NASCAR seeks to avoid protests against George Floyd


HAMPTON, Georgia – NASCAR has an eventful racial history.From an affinity for Confederate flags among the fan base to a pilot who loses his job this season for uttering a racial insult, the good old boys have never been known for diversity.

Perhaps not surprisingly, this predominantly white sport seemed reluctant to join national outrage over the death of George Floyd while in police custody – a stark contrast to his rush to be the first major sport. to come back during the coronavirus pandemic.

Looking to the NASCAR weekend at Atlanta Motor Speedway, which will be the fourth track to host fanless races, truck driver Matt Crafton was asked about protests in the 50 states and around the world to demand the end of police violence against African-Americans.

“I’m just trying to stay out of social media,” said Crafton, clearly uncomfortable with the subject. “In the end, there is a lot to say. I don’t try to get involved a lot. It was a terrible thing that happened to the gentleman from Minneapolis. But there are a lot of things going on that I prefer not to talk about. ”

Bubba Wallace, the only African American in the high-level Cup series, expressed frustration that so many drivers are hesitant to speak up.

“A few pilots – very few – have given their opinion on the issue of the day and I appreciate it,” said Wallace on the Dale Earnhardt Jr podcast. “But the silence of the best pilots in our sport is more than frustrating . … Our sport has always had a racist label. NASCAR – everyone thinks of redneck, the Confederate flag, racists – and I hate that. I hate it because I know that NASCAR is so much more. ”

Wallace said he encouraged other pilots to take up the cause, including rising star Chase Elliott, who won in Charlotte on May 29 and will start from pole position in Sunday’s Folds of Honor Quik Trip 500 – essentially a home race for the native of Georgia.

“Did I say you don’t care what’s going on in the world? Said Wallace. “It is not the right way to do it. Our voices carry so much more weight than Joe Schmo on the street. I said we have to do better, we have to make everyone say what they feel. ”

Seven-time Cup champion Jimmie Johnson, in his last season as a full-time driver, contacted Wallace to ask what he could do.

“This is a big question I am asking myself right now,” said Johnson, who will be honored in what could be his last race in Atlanta by having a grandstand bearing his name. “When you sit down and listen, you realize that there are many injustices happening across a broad spectrum. As a representative of our sport and a just citizen, it is really time to listen. I can’t wait to see the path that leads me and the ways in which I can be active. ”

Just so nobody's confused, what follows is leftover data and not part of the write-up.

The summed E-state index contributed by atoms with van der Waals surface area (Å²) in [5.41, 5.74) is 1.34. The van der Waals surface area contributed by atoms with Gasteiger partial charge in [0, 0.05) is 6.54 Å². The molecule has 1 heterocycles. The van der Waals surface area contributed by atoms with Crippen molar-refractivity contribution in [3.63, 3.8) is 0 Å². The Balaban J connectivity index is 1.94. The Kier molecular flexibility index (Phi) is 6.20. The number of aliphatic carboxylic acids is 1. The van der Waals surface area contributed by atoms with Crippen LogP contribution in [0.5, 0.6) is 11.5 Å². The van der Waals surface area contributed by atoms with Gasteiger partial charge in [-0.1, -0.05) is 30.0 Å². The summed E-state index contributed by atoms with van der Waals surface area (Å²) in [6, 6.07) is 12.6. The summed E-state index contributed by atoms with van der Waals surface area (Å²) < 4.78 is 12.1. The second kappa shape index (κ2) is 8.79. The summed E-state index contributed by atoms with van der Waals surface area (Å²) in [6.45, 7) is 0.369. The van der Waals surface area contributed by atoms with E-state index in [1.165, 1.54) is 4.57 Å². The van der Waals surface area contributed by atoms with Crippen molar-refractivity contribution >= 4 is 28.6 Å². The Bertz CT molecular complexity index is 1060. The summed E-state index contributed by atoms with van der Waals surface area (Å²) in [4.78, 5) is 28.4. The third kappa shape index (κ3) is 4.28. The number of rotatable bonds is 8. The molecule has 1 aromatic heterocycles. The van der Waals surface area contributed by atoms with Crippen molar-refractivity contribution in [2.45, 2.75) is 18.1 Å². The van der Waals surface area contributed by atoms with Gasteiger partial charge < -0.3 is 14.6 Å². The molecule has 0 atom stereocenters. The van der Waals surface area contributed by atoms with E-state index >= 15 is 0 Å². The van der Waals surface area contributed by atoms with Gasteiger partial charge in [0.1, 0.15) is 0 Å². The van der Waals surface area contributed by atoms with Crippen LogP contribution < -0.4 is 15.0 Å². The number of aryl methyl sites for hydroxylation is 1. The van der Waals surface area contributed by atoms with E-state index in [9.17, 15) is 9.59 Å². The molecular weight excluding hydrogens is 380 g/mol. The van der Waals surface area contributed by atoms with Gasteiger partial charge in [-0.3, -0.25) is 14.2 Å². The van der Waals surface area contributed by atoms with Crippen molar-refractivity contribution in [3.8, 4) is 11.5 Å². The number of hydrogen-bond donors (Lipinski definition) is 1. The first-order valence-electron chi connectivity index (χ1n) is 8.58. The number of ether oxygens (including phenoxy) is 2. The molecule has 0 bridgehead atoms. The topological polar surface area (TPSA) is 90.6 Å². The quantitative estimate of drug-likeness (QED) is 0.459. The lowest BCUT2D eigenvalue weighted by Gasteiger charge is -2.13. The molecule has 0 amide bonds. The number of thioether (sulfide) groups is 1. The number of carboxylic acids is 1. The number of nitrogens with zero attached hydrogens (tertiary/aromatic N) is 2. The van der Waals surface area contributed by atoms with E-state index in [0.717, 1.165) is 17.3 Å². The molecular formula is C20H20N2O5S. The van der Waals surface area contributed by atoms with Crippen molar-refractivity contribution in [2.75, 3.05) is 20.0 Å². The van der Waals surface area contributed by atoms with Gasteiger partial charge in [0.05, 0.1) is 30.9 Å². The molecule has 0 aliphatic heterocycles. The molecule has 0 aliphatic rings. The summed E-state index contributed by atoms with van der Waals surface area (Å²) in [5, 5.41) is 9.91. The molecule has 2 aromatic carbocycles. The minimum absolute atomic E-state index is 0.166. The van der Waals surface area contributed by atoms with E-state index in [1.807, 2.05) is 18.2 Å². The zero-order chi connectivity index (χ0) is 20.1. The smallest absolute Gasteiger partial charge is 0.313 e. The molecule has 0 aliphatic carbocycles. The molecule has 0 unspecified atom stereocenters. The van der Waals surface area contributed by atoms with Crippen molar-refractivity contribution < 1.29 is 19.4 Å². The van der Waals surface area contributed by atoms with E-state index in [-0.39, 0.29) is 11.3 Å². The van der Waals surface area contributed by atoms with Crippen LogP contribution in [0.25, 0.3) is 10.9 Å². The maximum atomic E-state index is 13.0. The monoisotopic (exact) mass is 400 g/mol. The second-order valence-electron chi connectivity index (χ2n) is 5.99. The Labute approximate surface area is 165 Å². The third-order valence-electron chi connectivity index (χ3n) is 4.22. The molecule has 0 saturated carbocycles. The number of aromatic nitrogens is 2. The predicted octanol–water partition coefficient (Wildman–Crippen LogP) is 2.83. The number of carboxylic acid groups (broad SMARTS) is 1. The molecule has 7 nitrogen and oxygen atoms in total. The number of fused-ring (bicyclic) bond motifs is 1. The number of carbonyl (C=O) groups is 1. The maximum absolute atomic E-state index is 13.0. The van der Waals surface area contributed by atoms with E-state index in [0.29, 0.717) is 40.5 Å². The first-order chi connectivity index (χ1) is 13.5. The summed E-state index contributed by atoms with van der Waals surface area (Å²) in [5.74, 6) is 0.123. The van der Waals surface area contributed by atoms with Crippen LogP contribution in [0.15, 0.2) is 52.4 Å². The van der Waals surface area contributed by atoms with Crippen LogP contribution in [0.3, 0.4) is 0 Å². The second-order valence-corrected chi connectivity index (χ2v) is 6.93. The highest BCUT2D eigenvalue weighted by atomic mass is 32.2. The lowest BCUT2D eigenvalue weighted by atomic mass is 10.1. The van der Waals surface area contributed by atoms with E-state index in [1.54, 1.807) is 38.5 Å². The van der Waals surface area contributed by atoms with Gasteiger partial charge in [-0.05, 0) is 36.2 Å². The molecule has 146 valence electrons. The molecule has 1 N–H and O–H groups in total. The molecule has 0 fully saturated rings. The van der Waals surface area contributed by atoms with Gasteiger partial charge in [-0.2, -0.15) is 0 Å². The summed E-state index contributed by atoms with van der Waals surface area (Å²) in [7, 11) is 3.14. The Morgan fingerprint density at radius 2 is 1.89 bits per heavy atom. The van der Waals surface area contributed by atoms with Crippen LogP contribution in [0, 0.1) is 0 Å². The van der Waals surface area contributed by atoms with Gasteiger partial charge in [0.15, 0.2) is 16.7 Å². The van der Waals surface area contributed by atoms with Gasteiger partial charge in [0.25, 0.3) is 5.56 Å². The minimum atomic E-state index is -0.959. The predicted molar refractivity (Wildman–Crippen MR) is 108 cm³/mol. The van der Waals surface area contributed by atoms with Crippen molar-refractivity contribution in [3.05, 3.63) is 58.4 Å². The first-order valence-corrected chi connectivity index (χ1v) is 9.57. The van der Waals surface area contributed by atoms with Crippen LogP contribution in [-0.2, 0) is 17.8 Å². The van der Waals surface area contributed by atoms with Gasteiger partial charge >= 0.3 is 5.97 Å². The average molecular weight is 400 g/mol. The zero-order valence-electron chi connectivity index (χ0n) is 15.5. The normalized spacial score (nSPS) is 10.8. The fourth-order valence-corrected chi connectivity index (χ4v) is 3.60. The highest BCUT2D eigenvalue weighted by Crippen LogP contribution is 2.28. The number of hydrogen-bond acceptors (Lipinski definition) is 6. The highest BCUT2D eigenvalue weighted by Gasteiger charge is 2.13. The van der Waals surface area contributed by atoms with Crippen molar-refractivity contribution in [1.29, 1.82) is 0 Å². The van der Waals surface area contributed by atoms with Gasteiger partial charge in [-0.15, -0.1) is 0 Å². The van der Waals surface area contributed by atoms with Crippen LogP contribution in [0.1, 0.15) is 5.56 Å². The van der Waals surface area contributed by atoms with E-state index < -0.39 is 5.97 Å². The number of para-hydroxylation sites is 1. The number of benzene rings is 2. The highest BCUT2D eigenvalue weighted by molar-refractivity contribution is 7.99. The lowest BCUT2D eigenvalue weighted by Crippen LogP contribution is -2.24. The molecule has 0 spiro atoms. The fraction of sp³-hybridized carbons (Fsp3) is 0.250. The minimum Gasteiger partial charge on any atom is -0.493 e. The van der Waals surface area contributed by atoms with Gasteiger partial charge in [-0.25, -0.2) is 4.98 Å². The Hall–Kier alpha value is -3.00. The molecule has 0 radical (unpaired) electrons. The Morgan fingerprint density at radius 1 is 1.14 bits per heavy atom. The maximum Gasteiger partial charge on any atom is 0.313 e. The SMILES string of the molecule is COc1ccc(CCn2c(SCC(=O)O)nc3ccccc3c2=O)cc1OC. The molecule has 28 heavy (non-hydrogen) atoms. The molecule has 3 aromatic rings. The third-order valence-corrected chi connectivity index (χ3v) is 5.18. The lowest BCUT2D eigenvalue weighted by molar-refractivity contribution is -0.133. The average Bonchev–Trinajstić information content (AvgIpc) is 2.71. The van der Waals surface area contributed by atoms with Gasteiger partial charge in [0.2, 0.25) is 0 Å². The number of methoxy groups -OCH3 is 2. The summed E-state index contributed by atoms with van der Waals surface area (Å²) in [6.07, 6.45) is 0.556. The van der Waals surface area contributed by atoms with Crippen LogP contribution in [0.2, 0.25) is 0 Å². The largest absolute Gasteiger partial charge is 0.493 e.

Although African Americans are rare in NASCAR, Johnson said he was surprised by what Wallace went through to reach the next level.

“I had no idea what challenges he was facing,” said Johnson. “I want to have a voice. I want to resist injustices. I’m trying to find that voice. Part of this trip is to educate myself. I’m very deep into it. ”

Originally scheduled to host the Cup series on March 15, Atlanta became the first race to be postponed due to the pandemic that claimed the lives of more than 100,000 Americans.

Johnson has won the 1.54 mile trioval five times which is known for its slippery, worn surface which emphasizes tire wear and makes the most of long runs. Immersed in a winless streak that has stretched for more than three years, he finally hopes to break into one of his favorite tracks.

Even if he doesn’t win, it will be a memorable weekend. The winners’ gallery will be renamed the Johnson Tribune, joining the chapters named in honor of its seven Cup champions Richard Petty and the late Dale Earnhardt.

“Certainly there will be no fans to celebrate,” said Johnson. “But it’s always a moving and special time to get back on track for what may be the last time. ”

Johnson acknowledged that taking a stand against racism and police brutality could spark a reaction from some NASCAR fans.

“Obviously, this is a very contentious subject,” he said. “But you have to follow your heart and the positions you believe in. It is difficult to live life caring for others. You have to let the passion of your life show through. The things you believe in, you have to follow that.

“In the end, I feel the need to have a voice on this. I’m still trying to find that voice, but I’m pulled that way more than I have been at other times. There is just something inside me that makes me feel like I have to do it. ”


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